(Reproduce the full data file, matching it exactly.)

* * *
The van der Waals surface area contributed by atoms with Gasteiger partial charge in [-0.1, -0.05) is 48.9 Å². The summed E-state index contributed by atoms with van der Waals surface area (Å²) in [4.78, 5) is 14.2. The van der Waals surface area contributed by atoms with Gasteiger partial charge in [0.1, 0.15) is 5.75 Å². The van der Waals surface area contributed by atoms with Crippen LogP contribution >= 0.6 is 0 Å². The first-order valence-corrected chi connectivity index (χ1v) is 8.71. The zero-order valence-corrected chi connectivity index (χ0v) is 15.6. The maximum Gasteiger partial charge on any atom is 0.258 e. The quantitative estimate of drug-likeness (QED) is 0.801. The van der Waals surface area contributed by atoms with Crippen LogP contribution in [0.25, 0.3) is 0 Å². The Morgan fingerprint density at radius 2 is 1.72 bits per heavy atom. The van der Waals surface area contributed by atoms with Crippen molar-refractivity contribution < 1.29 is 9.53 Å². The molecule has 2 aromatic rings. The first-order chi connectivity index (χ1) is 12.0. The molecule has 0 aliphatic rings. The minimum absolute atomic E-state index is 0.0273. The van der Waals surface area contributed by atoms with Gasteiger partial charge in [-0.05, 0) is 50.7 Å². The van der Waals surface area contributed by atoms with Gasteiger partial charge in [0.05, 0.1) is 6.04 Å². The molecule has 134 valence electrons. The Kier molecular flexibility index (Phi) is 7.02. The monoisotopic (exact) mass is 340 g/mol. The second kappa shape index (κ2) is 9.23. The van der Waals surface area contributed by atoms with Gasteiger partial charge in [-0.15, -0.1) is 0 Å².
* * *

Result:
The van der Waals surface area contributed by atoms with Gasteiger partial charge in [-0.1, -0.05) is 48.9 Å². The summed E-state index contributed by atoms with van der Waals surface area (Å²) in [4.78, 5) is 14.2. The van der Waals surface area contributed by atoms with Gasteiger partial charge in [0.1, 0.15) is 5.75 Å². The van der Waals surface area contributed by atoms with Crippen LogP contribution >= 0.6 is 0 Å². The first-order valence-corrected chi connectivity index (χ1v) is 8.71. The zero-order valence-corrected chi connectivity index (χ0v) is 15.6. The maximum Gasteiger partial charge on any atom is 0.258 e. The quantitative estimate of drug-likeness (QED) is 0.801. The van der Waals surface area contributed by atoms with Crippen LogP contribution in [0.25, 0.3) is 0 Å². The Morgan fingerprint density at radius 2 is 1.72 bits per heavy atom. The van der Waals surface area contributed by atoms with Crippen molar-refractivity contribution < 1.29 is 9.53 Å². The molecule has 2 aromatic rings. The first-order chi connectivity index (χ1) is 12.0. The molecule has 0 aliphatic rings. The minimum absolute atomic E-state index is 0.0273. The van der Waals surface area contributed by atoms with Gasteiger partial charge in [-0.05, 0) is 50.7 Å². The van der Waals surface area contributed by atoms with Gasteiger partial charge in [0.05, 0.1) is 6.04 Å². The molecule has 134 valence electrons. The Kier molecular flexibility index (Phi) is 7.02. The monoisotopic (exact) mass is 340 g/mol. The second kappa shape index (κ2) is 9.23. The van der Waals surface area contributed by atoms with Gasteiger partial charge in [-0.15, -0.1) is 0 Å².